I have to wonder, what they were thinking when they removed the start menu from Server 2012. How many people do we have, can I have a show of hands… Can you ever find anything in the that mess of a “start” menu?
Anyways what I have found was after you install SQL or anything really from an [ini] install it will not put the icons on your start menu. Has anyone found a fix other then searching for each item and pinning it to your start menu.
Oh yea, SQL… I run a daily morning routine where I check error logs, mirror status and then replication status… What I find so odd is that this script runs fine for 6 weeks then this week it takes over 20 minutes to run the replication part. WTF? really SQL really? How come you run nice and smooth for 6 weeks and now it decieds to be an annoying little “B”.
Well I did a little digging and found that this “exec distribution.sys.sp_replmonitorhelppublication” little procedure runs a bunch of other scripts but if I go to the replication monitor it shows up almost instantly… so where the hell is it grabbing that data from?
I think we need to find out SQL’s secrets here and find out why this takes 20 minutes or longer to run and if there is any way to reduce this time… missing index? in inefficient cursor? or demon possessed server?
Any one have thoughts? Ideas? bread crumbs to lead us to the path?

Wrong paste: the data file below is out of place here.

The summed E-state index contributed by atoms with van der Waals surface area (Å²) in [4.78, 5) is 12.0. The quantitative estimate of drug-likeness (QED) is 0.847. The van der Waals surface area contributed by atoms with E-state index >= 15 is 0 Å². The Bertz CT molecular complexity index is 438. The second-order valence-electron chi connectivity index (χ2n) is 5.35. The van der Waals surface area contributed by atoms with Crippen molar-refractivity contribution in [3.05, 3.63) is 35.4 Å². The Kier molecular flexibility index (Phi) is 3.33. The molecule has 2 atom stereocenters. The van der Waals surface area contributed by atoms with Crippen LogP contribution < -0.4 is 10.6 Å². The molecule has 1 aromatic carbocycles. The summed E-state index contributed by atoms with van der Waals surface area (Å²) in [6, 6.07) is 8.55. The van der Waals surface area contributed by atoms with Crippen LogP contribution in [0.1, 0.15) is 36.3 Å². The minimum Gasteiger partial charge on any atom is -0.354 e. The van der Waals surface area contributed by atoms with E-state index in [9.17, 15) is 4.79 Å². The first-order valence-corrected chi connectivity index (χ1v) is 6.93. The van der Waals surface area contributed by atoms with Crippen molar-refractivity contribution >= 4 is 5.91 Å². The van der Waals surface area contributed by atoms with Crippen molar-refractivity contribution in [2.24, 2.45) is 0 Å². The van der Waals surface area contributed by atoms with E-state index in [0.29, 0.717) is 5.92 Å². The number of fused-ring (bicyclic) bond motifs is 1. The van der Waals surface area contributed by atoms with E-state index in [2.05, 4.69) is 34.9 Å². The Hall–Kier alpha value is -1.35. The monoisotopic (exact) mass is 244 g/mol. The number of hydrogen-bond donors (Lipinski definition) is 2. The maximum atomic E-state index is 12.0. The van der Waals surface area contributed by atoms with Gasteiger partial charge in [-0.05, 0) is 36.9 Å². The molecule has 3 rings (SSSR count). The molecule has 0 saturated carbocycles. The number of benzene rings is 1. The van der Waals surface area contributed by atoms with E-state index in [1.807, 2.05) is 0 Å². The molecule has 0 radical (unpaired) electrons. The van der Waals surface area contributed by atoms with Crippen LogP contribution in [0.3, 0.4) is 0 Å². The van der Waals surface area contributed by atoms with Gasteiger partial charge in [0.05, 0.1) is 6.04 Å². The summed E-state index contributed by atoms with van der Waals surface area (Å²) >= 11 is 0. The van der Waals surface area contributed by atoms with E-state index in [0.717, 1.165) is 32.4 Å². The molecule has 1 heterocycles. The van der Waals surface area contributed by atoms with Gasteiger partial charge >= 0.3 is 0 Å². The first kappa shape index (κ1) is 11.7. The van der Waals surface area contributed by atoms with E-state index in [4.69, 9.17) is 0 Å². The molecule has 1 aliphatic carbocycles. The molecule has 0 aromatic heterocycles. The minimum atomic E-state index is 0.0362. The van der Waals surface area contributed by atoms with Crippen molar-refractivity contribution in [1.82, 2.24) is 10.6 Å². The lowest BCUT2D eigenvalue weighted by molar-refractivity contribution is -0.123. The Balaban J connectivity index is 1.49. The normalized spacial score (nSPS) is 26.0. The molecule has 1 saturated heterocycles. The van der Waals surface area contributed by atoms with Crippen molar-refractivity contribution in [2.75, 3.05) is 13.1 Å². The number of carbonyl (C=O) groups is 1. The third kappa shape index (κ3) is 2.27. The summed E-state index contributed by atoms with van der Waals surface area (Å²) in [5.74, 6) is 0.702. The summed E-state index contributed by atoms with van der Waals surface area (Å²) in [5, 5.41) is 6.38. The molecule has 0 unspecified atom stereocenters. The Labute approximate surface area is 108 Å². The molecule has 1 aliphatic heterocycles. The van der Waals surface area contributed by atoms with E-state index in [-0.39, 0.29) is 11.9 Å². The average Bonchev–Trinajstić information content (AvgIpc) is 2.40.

Once of neatest feature of MS-SQL is the Central Management Server. I have been using this for about 3 years; mostly 2 years as I only played with it for the first year. I find it the most scary and powerful tool that allows me to run queries on all of my servers or specific environments to give me feed back on say, replication, mirroring or error log details.
This is also useful way to get the version information for SQL.
There are 2 draw backs that I have found, first it needs a central management server which for some (stupid) unknown reason cannot be added to the list of managed servers with out hoodoo black magic (using the ip address or the port instead of the instance) and secondly it only uses active directory which makes sense if you have only one account or you know one site; if you have multiple domains or multiple sites where SQL users are the only way to get to it then you are SQL… I mean SOL. :D
Damn SQL you are a fickle “B”.
So try it out if you have one domain, or access to multiple domains via one domain account and the need to manage multiple servers then this is the tool for you… it can also run policies which is a topic for another day.
So if you ended here you are either lost or well off the beaten trail. Firstly you might find something you need here or you will find a nice pile of out dated information that may lead you to somewhere else.
If you find something useful please post and let me know.
Lets start with the fact that SQL is a very fickle S… it never lets you get a word in and always takes advantage of you while you are not looking. Never let that happen keep one step ahead by actively learning and trying new things; on a development environment! Geez.
This blog may contain knowledge that you already know but it may also contain knowledge that you know is incorrect… so don’t be an ass. Tell me if my information is wrong I am a big enough person to admit it and update it with the correct information.
Now On To The Show. What do you want to learn first?